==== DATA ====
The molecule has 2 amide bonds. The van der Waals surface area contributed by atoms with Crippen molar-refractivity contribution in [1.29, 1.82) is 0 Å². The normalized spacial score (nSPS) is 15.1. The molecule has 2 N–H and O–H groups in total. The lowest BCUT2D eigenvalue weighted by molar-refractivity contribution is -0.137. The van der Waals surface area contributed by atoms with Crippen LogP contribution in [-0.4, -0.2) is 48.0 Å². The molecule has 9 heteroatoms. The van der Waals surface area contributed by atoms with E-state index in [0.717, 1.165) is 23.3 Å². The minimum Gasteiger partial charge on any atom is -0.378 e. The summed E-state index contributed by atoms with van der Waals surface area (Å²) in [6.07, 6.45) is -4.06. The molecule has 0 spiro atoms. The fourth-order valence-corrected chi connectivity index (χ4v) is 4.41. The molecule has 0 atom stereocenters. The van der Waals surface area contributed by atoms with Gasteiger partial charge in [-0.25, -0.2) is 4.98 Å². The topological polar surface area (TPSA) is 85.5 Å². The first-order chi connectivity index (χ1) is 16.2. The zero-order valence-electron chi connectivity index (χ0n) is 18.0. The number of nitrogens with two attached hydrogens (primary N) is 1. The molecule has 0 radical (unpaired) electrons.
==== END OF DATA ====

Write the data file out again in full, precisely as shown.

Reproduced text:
The molecule has 2 amide bonds. The van der Waals surface area contributed by atoms with Crippen molar-refractivity contribution in [1.29, 1.82) is 0 Å². The normalized spacial score (nSPS) is 15.1. The molecule has 2 N–H and O–H groups in total. The lowest BCUT2D eigenvalue weighted by molar-refractivity contribution is -0.137. The van der Waals surface area contributed by atoms with Crippen LogP contribution in [-0.4, -0.2) is 48.0 Å². The molecule has 9 heteroatoms. The van der Waals surface area contributed by atoms with E-state index in [0.717, 1.165) is 23.3 Å². The minimum Gasteiger partial charge on any atom is -0.378 e. The summed E-state index contributed by atoms with van der Waals surface area (Å²) in [6.07, 6.45) is -4.06. The molecule has 0 spiro atoms. The fourth-order valence-corrected chi connectivity index (χ4v) is 4.41. The molecule has 0 atom stereocenters. The van der Waals surface area contributed by atoms with Gasteiger partial charge in [-0.25, -0.2) is 4.98 Å². The topological polar surface area (TPSA) is 85.5 Å². The first-order chi connectivity index (χ1) is 16.2. The zero-order valence-electron chi connectivity index (χ0n) is 18.0. The number of nitrogens with two attached hydrogens (primary N) is 1. The molecule has 0 radical (unpaired) electrons.